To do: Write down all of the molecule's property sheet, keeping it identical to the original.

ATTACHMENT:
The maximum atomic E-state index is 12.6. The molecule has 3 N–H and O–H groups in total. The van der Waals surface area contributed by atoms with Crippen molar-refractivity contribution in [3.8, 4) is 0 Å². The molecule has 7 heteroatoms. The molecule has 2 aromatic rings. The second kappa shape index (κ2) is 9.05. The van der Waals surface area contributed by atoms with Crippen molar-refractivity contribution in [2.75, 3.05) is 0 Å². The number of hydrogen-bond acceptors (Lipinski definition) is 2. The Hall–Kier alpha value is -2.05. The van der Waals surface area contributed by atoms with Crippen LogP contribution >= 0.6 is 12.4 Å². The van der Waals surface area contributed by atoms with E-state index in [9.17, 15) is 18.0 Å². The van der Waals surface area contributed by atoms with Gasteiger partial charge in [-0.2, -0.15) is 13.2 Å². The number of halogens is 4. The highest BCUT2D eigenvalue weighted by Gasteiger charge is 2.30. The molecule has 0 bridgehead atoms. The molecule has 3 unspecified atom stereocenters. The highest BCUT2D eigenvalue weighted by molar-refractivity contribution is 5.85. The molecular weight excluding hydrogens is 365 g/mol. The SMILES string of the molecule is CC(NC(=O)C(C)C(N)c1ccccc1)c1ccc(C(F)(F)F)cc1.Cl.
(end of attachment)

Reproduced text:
The maximum atomic E-state index is 12.6. The molecule has 3 N–H and O–H groups in total. The van der Waals surface area contributed by atoms with Crippen molar-refractivity contribution in [3.8, 4) is 0 Å². The molecule has 7 heteroatoms. The molecule has 2 aromatic rings. The second kappa shape index (κ2) is 9.05. The van der Waals surface area contributed by atoms with Crippen molar-refractivity contribution in [2.75, 3.05) is 0 Å². The number of hydrogen-bond acceptors (Lipinski definition) is 2. The Hall–Kier alpha value is -2.05. The van der Waals surface area contributed by atoms with Crippen LogP contribution >= 0.6 is 12.4 Å². The van der Waals surface area contributed by atoms with E-state index in [9.17, 15) is 18.0 Å². The van der Waals surface area contributed by atoms with Gasteiger partial charge in [-0.2, -0.15) is 13.2 Å². The number of halogens is 4. The highest BCUT2D eigenvalue weighted by Gasteiger charge is 2.30. The molecule has 0 bridgehead atoms. The molecule has 3 unspecified atom stereocenters. The highest BCUT2D eigenvalue weighted by molar-refractivity contribution is 5.85. The molecular weight excluding hydrogens is 365 g/mol. The SMILES string of the molecule is CC(NC(=O)C(C)C(N)c1ccccc1)c1ccc(C(F)(F)F)cc1.Cl.